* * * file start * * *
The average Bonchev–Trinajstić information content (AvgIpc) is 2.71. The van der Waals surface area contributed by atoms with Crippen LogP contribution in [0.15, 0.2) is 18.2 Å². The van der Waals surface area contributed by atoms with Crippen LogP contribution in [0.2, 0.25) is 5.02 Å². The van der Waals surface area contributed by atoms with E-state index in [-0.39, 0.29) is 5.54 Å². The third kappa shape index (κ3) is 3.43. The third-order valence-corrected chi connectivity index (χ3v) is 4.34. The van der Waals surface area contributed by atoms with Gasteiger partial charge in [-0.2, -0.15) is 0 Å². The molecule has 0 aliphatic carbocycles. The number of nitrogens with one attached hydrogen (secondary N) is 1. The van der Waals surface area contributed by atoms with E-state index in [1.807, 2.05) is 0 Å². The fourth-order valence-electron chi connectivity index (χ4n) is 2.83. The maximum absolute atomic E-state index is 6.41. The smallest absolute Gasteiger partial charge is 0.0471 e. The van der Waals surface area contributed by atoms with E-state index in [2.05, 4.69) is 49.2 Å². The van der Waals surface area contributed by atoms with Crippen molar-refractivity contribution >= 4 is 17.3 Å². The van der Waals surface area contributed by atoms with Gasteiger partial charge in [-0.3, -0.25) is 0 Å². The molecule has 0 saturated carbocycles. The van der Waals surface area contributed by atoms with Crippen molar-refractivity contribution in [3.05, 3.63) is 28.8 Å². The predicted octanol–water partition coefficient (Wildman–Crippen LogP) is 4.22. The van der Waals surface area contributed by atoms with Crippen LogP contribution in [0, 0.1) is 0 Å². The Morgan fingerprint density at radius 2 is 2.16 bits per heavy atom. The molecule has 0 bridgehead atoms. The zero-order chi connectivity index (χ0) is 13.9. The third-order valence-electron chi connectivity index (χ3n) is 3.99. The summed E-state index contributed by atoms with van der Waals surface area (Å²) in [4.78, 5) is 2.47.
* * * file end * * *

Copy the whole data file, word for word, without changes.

The average Bonchev–Trinajstić information content (AvgIpc) is 2.71. The van der Waals surface area contributed by atoms with Crippen LogP contribution in [0.15, 0.2) is 18.2 Å². The van der Waals surface area contributed by atoms with Crippen LogP contribution in [0.2, 0.25) is 5.02 Å². The van der Waals surface area contributed by atoms with E-state index in [-0.39, 0.29) is 5.54 Å². The third kappa shape index (κ3) is 3.43. The third-order valence-corrected chi connectivity index (χ3v) is 4.34. The van der Waals surface area contributed by atoms with Gasteiger partial charge in [-0.2, -0.15) is 0 Å². The molecule has 0 aliphatic carbocycles. The number of nitrogens with one attached hydrogen (secondary N) is 1. The van der Waals surface area contributed by atoms with E-state index in [1.807, 2.05) is 0 Å². The fourth-order valence-electron chi connectivity index (χ4n) is 2.83. The maximum absolute atomic E-state index is 6.41. The smallest absolute Gasteiger partial charge is 0.0471 e. The van der Waals surface area contributed by atoms with E-state index in [2.05, 4.69) is 49.2 Å². The van der Waals surface area contributed by atoms with Crippen molar-refractivity contribution >= 4 is 17.3 Å². The van der Waals surface area contributed by atoms with Gasteiger partial charge in [-0.3, -0.25) is 0 Å². The molecule has 0 saturated carbocycles. The van der Waals surface area contributed by atoms with Crippen molar-refractivity contribution in [3.05, 3.63) is 28.8 Å². The predicted octanol–water partition coefficient (Wildman–Crippen LogP) is 4.22. The van der Waals surface area contributed by atoms with Crippen LogP contribution in [0, 0.1) is 0 Å². The Morgan fingerprint density at radius 2 is 2.16 bits per heavy atom. The molecule has 0 bridgehead atoms. The zero-order chi connectivity index (χ0) is 13.9. The third-order valence-electron chi connectivity index (χ3n) is 3.99. The summed E-state index contributed by atoms with van der Waals surface area (Å²) in [4.78, 5) is 2.47.